First practiced by artists such as Picasso, portrait paintings have a great history of storytelling. Taking great portrait photographs is the modern form of the same technique. While it requires much less effort than painting, capturing the expressions and emotions that make up good portrait photography can take time to master.

Great portrait photography is as much about following the rules and guidelines as it is about breaking out of the mold. We have put together an exhaustive list of best practices and techniques on how to take good portraits.

1. Focus on the subject

The subject is the most important aspect of portrait photography.

2. Find the right location

The location you choose for the portrait shoot is going to be a significant influence on the final results

3. Getting the pose right

Figuring out the right portrait photography poses for your subject that portrays them in the most flattering way is always a new journey.

4. Capture emotions and expressions

Artistic portrait photography is all about finding emotions and expressions in portrait pictures. Getting your subject to emote is easier said than done. Make sure that you avoid fake smiles and blank looks. A genuine sparkle in the eye, a faint smile, a confident expression - these are the recipes for creating portrait shots that will shine. Work with your subject and give them time to get into the zone. Forcing or hurrying this process will not work.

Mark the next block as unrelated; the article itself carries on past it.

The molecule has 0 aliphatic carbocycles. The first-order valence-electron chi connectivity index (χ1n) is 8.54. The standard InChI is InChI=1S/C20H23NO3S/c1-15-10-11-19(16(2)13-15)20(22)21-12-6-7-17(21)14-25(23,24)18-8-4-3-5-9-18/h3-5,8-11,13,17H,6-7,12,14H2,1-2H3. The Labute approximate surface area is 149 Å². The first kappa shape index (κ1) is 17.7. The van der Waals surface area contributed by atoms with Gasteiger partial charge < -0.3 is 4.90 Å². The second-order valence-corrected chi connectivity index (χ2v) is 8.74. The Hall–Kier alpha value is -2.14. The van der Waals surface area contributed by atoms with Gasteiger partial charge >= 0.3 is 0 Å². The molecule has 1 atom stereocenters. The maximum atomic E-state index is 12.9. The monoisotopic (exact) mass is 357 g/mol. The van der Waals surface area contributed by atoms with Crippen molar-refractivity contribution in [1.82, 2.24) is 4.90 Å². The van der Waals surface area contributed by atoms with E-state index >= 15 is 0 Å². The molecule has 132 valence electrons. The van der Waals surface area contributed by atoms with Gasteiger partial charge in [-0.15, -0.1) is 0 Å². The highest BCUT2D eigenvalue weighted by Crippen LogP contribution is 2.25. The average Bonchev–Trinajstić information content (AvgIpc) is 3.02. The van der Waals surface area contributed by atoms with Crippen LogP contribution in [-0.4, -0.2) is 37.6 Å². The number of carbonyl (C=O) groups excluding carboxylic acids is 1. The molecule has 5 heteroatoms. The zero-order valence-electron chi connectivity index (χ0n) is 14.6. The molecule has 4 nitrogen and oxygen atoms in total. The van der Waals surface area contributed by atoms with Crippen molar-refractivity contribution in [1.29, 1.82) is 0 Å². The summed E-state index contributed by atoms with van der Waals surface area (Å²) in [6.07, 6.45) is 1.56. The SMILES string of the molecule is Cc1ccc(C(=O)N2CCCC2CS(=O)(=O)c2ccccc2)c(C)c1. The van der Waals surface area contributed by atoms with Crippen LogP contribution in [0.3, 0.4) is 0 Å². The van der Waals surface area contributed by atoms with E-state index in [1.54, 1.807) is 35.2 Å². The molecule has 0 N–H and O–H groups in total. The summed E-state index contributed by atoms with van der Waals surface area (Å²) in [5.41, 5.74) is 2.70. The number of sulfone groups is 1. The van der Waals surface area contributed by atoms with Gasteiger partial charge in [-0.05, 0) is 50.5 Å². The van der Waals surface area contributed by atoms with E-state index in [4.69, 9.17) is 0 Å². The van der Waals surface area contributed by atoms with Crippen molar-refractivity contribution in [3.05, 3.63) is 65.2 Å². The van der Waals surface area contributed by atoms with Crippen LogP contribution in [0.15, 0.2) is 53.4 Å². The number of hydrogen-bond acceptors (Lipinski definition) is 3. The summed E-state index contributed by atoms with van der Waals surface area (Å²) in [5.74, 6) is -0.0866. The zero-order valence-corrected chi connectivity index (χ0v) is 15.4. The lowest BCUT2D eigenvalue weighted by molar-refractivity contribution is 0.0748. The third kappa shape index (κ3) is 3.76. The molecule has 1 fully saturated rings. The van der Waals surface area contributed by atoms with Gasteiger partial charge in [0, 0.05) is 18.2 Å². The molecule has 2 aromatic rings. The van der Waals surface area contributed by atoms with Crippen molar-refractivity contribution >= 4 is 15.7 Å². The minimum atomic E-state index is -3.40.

5. The background matters

The focus in portraiture, as expected, is on the subject model. However, there are more intricacies than just that. Sometimes, an interesting background can add a lot of drama to the photograph and help your subject stand out.

In most cases, though, blurring the background correctly can add more emphasis to the subject.

6. Try out different angles.

Most portraits photographs are shot by placing the camera at the eye level of the subject. Shooting at the eye level produces excellent portraiture shots with the subject's eyes becoming the focus of the photograph. However, choosing an unconventional angle can make your portraits stand out.

7. Using props for effect

Adding props to your portrait photography is a great way to add a dash of color, excitement, and impact to the shots. Using photography props creatively can completely alter the nature of the photograph. You can develop your signature style by experimenting with shapes, textures, colors of props.

8. Shoot a Series of Shots

Using the 'burst' or 'continuous shooting' mode of your camera to click a series of shots that capture the different poses of your subject in motion is a great technique.

9 Break the Rules

Understanding the rules and practicing them can be a precursor to get creative and break the rules. When you break the rules, you create unusual and unique work that would make your brand,

Let´s learn more about it!!! (Click on the image)

Top 10 Most Famous Portrait Photographers In The World (Click on the image).